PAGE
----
Menu
IBM, Oracle part of new services consortium

IBM, Oracle part of new services consortium

IBM and Oracle are backers of a new consortium to establish service science as a key investment target and an academic discipline

IBM and Oracle, more often rivals than partners, have joined in creating an industry consortium focused on establishing what it calls "service science" as both a key area for investment by companies and governments and as a full-blown academic discipline.

The vendors along with two services organizations -- the Technology Professional Services Association (TPSA) and the Service & Support Professionals Association (SSPA) -- and other IT companies and universities launched the Service Research & Innovation (SRI) Initiative Wednesday.

The group's main goal is to increase the amount of money spent on service research and development in the IT industry. Its members also hope that evangelizing service science to the corporate world, government and academia will eventually result in the area achieving the same status as computer science.

One of the key issues the SRI Initiative will work on is how to achieve year-over-year improvements in IT services, according to Jim Spohrer, director, service research at IBM Almaden Research Center in San Jose, California.

The technology industry has become very good at improving engineered products like computers on an annual basis, but has yet to determine how to make similar achievements in service. "We're looking into how to make service productivity, compliance and innovation more predictable," he said. The Initiative is also keen to discover better ways to scale service businesses.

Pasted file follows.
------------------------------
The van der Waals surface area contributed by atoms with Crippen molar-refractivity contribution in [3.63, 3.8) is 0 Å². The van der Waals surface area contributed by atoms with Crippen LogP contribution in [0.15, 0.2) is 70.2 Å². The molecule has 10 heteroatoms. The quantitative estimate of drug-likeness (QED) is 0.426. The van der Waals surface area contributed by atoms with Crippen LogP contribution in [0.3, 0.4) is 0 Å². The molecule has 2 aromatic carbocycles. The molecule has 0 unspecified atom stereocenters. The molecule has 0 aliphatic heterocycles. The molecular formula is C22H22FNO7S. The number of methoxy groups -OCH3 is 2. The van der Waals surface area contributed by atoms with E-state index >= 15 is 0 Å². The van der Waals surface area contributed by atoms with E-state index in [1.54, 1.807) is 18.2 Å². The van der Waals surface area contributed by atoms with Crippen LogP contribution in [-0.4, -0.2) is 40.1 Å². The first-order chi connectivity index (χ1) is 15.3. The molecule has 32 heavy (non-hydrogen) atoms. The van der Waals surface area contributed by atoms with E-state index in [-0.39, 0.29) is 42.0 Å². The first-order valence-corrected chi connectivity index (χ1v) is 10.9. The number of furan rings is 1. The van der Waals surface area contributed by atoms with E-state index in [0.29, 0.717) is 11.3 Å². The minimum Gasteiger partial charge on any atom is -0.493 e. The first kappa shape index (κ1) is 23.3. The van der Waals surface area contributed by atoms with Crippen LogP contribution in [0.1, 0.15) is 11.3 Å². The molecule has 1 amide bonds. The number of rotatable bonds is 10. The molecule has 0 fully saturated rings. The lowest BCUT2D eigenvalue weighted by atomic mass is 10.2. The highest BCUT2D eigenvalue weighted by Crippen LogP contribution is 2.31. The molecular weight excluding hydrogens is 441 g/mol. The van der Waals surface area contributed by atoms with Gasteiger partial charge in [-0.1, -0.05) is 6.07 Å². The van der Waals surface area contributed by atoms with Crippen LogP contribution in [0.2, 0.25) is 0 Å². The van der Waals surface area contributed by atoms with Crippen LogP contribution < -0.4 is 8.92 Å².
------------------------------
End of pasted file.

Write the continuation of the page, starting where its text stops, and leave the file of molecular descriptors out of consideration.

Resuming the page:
The founding members of the SRI Initiative have formed an advisory board with members including services providers Accenture and Computer Sciences as well as Cisco Systems, EMC, Hewlett-Packard, Microsoft and Xerox. Missing from the list so far are the two other leading services providers Cap Gemini and Electronic Data Systems.

The board also includes researchers from a variety of academic institutions including Arizona State University, Cranfield School of Management, the University of California, Los Angeles and the Wharton School of Business.

So far, there are 39 programs underway teaching service science in universities in 22 countries, Spohrer said. The institutions include the University of California, Berkeley, North Carolina State University, Helsinki University of Technology in Finland, Beijing University in China and Tokyo University in Japan.

The organization will be actively soliciting new members at its first symposium due to take place in Santa Clara, California, on May 30. The group also hopes to work closely with other organizations already focused on the service science field, particularly the Networked European Software and Services Initiative (NESSI), Spohrer said. "Our goal is to get every industry, university and government to plan more investment research into services," he added.


Follow Us

Join the newsletter!

Error: Please check your email address.
Show Comments